Horia Dumitrescu

Pr. Assist. Professor PhD., University of Piteşti, Faculty of Theology, Letters, History and Arts/
Centre for Applied Theological Studies, ROMANIA,


The acknowledgment of autocephaly represents a historical moment for the Romanian Orthodox Church, it means full freedom in organizing and administering internal affairs, without any interference or control of any church authority from outside. This church act did not remove the Romanian Orthodox Church from the unity of ecumenical Orthodoxy, but, on the contrary, was such as to preserve and ensure good relations with the Ecumenical Patriarchate and all other Sister Orthodox Churches, and promote a dogmatic, cult, canonical and work unity. The Orthodox Church in the Romanian territories, organized by the foundation of the Metropolis of Ungro-Wallachia (1359) and the Metropolis of Moldavia and Suceava (1401), became one of the fundamental institutions of the state, supporting the strengthening of the ruling power, to which it conferred spiritual legitimacy.

The action of formal recognition of autocephaly culminated in the Ad Hoc Divan Assembly’s 1857 vote of desiderata calling for “recognition of the independence of the Eastern Orthodox Church, from the United Principalities, of any Diocesan Bishop, but maintaining unity of faith with the Ecumenical Church of the East with regard to the dogmas”. The efforts of the Romanian Orthodox Church for autocephaly were long and difficult, knowing a new stage after the Unification of the Principalities in 1859 and the unification of their state life (1862), which made it necessary to organize the National Church. This was strongly supported by the metropolitans Nyphon of Ungro-Wallachia (1850-1875) and Calinic of Moldavia (1865-1875) and warmly embraced by the ruler Alexandru Ioan Cuza (1859-1866) and by the political class of that time.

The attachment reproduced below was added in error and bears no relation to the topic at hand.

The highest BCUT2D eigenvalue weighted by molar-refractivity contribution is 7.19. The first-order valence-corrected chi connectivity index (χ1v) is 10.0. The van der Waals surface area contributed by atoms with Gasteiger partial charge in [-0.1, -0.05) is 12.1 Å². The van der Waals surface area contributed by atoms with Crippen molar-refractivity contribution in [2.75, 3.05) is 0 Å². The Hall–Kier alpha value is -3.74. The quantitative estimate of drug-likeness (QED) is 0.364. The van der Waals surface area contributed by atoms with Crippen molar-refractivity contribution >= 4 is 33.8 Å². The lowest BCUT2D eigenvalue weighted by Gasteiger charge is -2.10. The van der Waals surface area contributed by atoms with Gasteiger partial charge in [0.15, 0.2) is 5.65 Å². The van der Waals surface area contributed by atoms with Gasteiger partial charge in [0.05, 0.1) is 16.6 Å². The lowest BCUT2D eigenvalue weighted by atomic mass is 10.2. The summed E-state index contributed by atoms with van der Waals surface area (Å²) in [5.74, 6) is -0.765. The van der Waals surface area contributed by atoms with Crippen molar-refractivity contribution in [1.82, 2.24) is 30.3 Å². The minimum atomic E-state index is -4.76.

The efforts for autocephaly did not cease on Cuza’s abdication, but they also continued under King Carol I, who supported the efforts of the Orthodox Church in Romania to fulfil its aspirations, in accordance with the will of the Romanian clergy and believers, while acknowledging that the institution of the Church “has always been closely bound to the destinies of the country.”It was a long, yet so impressive way that the Romanian Orthodox Church has come, from centuries of brilliant history to a period of over two decades of the nineteenth century, at the end of which the status of Romanian Orthodoxy as autocephalous church was definitively sanctioned.

Church, autocephaly, law, Orthodox Church


CITATION: Abstracts & Proceedings of SOCIOINT 2019- 6th International Conference on Education, Social Sciences and Humanities, 24-26 June 2019- İstanbul, TURKEY

ISBN: 978-605-82433-6-1